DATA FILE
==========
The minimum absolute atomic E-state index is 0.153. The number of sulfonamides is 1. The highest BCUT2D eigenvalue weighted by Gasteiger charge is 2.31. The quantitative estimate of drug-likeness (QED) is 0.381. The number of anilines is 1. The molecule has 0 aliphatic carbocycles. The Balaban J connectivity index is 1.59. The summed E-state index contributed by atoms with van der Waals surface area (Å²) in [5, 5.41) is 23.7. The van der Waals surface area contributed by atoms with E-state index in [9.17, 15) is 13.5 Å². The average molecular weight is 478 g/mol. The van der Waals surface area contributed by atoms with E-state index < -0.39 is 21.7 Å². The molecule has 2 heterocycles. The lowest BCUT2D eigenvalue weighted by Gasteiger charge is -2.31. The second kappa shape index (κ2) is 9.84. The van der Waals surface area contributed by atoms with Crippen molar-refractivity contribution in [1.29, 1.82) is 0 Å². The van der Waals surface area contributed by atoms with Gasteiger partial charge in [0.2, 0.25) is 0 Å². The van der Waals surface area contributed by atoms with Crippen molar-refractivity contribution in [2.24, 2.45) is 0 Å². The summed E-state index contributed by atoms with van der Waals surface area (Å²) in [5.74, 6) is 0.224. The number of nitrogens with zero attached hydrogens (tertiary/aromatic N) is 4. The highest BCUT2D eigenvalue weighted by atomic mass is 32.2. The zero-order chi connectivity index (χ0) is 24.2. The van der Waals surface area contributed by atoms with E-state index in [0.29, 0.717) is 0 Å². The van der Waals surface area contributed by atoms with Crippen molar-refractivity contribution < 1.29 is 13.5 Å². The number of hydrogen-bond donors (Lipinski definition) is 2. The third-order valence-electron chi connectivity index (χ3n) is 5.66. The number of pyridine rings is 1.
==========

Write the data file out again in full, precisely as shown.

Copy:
The minimum absolute atomic E-state index is 0.153. The number of sulfonamides is 1. The highest BCUT2D eigenvalue weighted by Gasteiger charge is 2.31. The quantitative estimate of drug-likeness (QED) is 0.381. The number of anilines is 1. The molecule has 0 aliphatic carbocycles. The Balaban J connectivity index is 1.59. The summed E-state index contributed by atoms with van der Waals surface area (Å²) in [5, 5.41) is 23.7. The van der Waals surface area contributed by atoms with E-state index in [9.17, 15) is 13.5 Å². The average molecular weight is 478 g/mol. The van der Waals surface area contributed by atoms with E-state index < -0.39 is 21.7 Å². The molecule has 2 heterocycles. The lowest BCUT2D eigenvalue weighted by Gasteiger charge is -2.31. The second kappa shape index (κ2) is 9.84. The van der Waals surface area contributed by atoms with Crippen molar-refractivity contribution in [1.29, 1.82) is 0 Å². The van der Waals surface area contributed by atoms with Gasteiger partial charge in [0.2, 0.25) is 0 Å². The van der Waals surface area contributed by atoms with Crippen molar-refractivity contribution in [2.24, 2.45) is 0 Å². The summed E-state index contributed by atoms with van der Waals surface area (Å²) in [5.74, 6) is 0.224. The number of nitrogens with zero attached hydrogens (tertiary/aromatic N) is 4. The highest BCUT2D eigenvalue weighted by atomic mass is 32.2. The zero-order chi connectivity index (χ0) is 24.2. The van der Waals surface area contributed by atoms with E-state index in [0.29, 0.717) is 0 Å². The van der Waals surface area contributed by atoms with Crippen molar-refractivity contribution < 1.29 is 13.5 Å². The number of hydrogen-bond donors (Lipinski definition) is 2. The third-order valence-electron chi connectivity index (χ3n) is 5.66. The number of pyridine rings is 1.